[occi-wg] OCCI Editor Getting Started Guide (docs/README.txt)

Sam Johnston samj at samj.net
Tue Mar 23 14:09:36 CDT 2010

I'm still mostly out of action but thought you'd appreciate

Update on HTML 5 Document License

Today at the W3C Advisory Committee meeting, we discussed the document
license for HTML 5. We discussed use cases from the HTML Working
call for a more open license than the current W3C Document

The result of discussion among the Membership is that there is strong
support for:

   - a license that allows the reuse of excerpts in software, software
   documentation, test suites, and other scenarios;
   - a license (or licenses) that are familiar to the open source community;
   - processes that encourage innovation and experimentation about Web
   technology, so that work can be easily brought to W3C for standardization;
   - making the HTML Working Group a forum that is conducive to
   participation by the community at large;
   - ensuring that the HTML 5 specification remains valuable to the entire
   Web community (see an update from Philippe Le Hégaret on
HTML</2010/Talks/0323-html-plh/> that
   he presented to the Membership).

In short, there is strong support in the Membership (but not unanimity) for
all of the use cases cited by the HTML Working Group *except* forking the
specification. Several W3C Members do feel strongly that the document
license should allow forking, however.

People at the meeting agreed that, in any case, copyright is not likely to
prevent fragmentation. Several points were made:

   - people do not expect copyright to be instrumental to the successful
   deployment of HTML 5. Quality and market relevance will determine whether
   the W3C specification is successful.
   - innovation and experimentation are valued at W3C. Jeff Jaffe, W3C's new
   CEO, has already
blogged<http://www.w3.org/QA/2010/03/first_impressions.html> about
   the fact that W3C should encourage participation from more developers as
   they are significant drivers of innovation.
   - W3C needs to continue to listen closely to the community's views on
   technical direction, including
   Although it may not always be possible to bridge certain cultural divides,
   W3C must continue to encourage the expression of opposing views and treat
   them with respect. For instance, Tim Berners-Lee's blog on reinventing
   HTML <http://dig.csail.mit.edu/breadcrumbs/node/166> discusses how W3C
   needed to adjust its course around HTML based on community input.

We have work to do to find the right license to meet the stated goals: to
make it easy for people to reuse W3C specifications in almost all of the
scenarios people have expressed are important to them.

We plan to work with the community on the details as we move forward. More
information can be found in my
slides<http://www.w3.org/2010/Talks/doclicense-20100323/> from
the meeting. We welcome your feedback.

On Tue, Mar 16, 2010 at 4:56 PM, Andre Merzky <andre at merzky.net> wrote:

> Hi Sam, all,
> ready to discuss licensing again? :-)
> here is an update from OGF28: first, we heard rumours that you may
> show up here - this would be great, not in the least so that we can
> discuss the licensing thingie F2F.  Usually that is way more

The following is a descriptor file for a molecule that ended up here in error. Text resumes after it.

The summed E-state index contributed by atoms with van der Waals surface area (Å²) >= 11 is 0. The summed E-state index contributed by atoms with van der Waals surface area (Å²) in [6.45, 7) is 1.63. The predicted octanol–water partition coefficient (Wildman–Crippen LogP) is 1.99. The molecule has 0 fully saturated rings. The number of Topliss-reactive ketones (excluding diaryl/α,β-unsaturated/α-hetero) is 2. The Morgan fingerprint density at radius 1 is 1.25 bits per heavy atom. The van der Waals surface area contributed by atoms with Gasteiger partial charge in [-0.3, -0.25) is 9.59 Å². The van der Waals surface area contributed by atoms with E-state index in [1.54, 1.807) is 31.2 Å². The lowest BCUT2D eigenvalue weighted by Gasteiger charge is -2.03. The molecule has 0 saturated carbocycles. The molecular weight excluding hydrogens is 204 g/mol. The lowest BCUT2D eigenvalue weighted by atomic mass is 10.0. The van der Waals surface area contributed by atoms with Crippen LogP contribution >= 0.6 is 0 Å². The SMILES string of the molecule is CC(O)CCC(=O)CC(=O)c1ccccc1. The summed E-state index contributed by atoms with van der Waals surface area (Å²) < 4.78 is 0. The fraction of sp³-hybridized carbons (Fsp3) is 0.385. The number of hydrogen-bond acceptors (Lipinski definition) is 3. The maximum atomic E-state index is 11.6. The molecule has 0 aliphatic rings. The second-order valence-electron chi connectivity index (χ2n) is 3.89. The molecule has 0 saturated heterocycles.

> productive than endless mailing threads like this one, isn't it :)
> Anyway, I just wanted to tell you that we have been discussing the
> issues from the recent email exchanges (and I hope sincerely that
> these are the issues you are in fact concerned about) within the
> So, there was some discussion to review the current IPR text, and to
> clarify those passages which seem, in your reading, to hide the
> fact/intent that using any amount of text from a GFD for
> documentation and any other purpose is legally perfectly fine:
>  "...derivative works that comment on or otherwise explain it or
>   assist in its implementation may be prepared, copied, published
>  and distributed, in whole or in part, without restriction of any
>   kind..."
> We will be cross-checking with similar texts of other standards
> bodies, in particular including IETF, which seem to recently have
> updated their IPR texts as well, to remove some ambiguities.  The
> OGF IPR was originally modeled after IETF's, and, IIRC, was
> basically reproducing the OGF IPR word by word.
> Further we have been discussing the point you raised that the state
> of OGF documents would be frozen in the case of OGF's disappearance.
> If this turns out to be a concern for the community, we will
> consider adding a clause which would release the documents into the
> public domain in the case of OGF's demise - we certainly don't want
> to hold anybody back in continuing to work with OGF documents in
> that case.
> Both of the above changes however need to be evaluated, and need to
> be approved by the OGF board.  While we don't think this is a
> problem per se, this will need time to be changed.
> The OGF IPR is designed as it is to fulfil three goals: (a) support
> the production and consumption of standards, (b) ensure that OGF
> documents (i.e.  documents released under OGF copyright) went
> through the OGF document process, and (c) secure OGF against legal
> litigations.  The board will need to make sure that in particular
> (b) and (c) are not affected by the proposed changes.  If this
> sounds overly bureaucratic to you: well, that is the way we work ;-)
> Please let us know if changes along those lines would make you sleep
> better :-D
> FWIW: for the same reasons as above (a-c), we do actually require
> that OGF documents are under full OGF copyright, and it does not
> seem likely that a proposal for dual licensing would find much
> support, if any.
> Looking forward to see you in Munich!
> Best, Andre.
> --
> Nothing is ever easy.
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